Employment orientation is one of the Collective's most-requested services. Vida Digna aims to create dignified opportunities for young

people, where their knowledge and abilities are validated and strengthened through employment counseling, workshops, internships, and employment support. In the past two years, more than 41 families have received economic and employment orientations.


If you would like to support a scholarship or offer an internship opportunity, please contact us.    

Migration is an international topic that requires a global understanding. In Guatemala, we see the systemic causes and consequences of migration as well as the intimate and everyday realities of young people and their families when they return involuntarily. Vida Digna is committed to sharing this firsthand knowledge with those who support immigrants in other contexts.

The Collective has established alliances with researchers and interns, principally in the fields of social work and law, from the U.S., Brazil, Mexico, Germany, and Holland, among others.

Coordination of Educational Groups

Community visit by a Rutgers group. Photo by Vida Digna.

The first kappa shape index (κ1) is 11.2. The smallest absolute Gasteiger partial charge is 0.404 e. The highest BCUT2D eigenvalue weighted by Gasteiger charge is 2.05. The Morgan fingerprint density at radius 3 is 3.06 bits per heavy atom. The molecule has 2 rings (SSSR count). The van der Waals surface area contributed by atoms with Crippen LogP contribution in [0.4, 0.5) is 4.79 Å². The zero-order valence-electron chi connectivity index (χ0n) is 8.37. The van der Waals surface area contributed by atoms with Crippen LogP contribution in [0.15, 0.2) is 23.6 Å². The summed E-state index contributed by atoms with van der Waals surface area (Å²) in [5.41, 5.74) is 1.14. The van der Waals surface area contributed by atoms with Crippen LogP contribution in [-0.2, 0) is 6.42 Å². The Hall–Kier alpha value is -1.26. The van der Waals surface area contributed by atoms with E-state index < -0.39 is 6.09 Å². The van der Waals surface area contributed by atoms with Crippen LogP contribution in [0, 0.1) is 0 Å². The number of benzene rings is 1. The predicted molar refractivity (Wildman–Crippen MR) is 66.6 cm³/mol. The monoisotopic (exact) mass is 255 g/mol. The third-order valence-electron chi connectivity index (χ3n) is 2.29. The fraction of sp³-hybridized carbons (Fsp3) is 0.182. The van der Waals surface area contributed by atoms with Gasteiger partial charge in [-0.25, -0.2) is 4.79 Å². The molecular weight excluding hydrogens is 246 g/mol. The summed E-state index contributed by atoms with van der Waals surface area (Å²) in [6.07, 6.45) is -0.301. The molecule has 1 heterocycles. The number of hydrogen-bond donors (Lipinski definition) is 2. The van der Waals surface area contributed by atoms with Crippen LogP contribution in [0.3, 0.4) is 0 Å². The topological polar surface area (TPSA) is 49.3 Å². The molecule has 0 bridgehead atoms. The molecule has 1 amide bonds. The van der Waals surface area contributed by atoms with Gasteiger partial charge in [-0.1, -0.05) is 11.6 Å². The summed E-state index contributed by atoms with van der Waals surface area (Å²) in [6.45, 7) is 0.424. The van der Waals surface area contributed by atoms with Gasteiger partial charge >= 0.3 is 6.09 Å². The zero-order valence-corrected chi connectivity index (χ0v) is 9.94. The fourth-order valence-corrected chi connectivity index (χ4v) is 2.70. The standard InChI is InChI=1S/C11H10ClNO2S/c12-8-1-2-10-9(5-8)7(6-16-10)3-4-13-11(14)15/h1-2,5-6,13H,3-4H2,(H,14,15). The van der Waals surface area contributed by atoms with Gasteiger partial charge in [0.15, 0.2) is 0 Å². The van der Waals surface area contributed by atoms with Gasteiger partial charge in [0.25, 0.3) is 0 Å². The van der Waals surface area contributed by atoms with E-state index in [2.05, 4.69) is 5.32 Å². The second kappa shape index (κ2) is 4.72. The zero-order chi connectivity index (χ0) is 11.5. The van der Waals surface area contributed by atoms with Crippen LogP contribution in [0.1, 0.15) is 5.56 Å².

The Collective welcomes researchers and professionals to share their experiences and knowledge of the political economy of migration.

One of Vida Digna's strongest collaborations is with the University of Rutgers. Each year, a group of students, professionals, and professors from the School of Law visit Guatemala for a week to research the structural causes of migration and to explore community-based alternatives. Vida Digna provides training and workshops, as well as coordinates visits with community allies and young migrants. The University of Rutgers supports the Collective's advocacy work through community workshops and through roundtables at Guatemalan universities.

We look forward to future collaborations with international groups and postgraduate interns. Contact us for more information.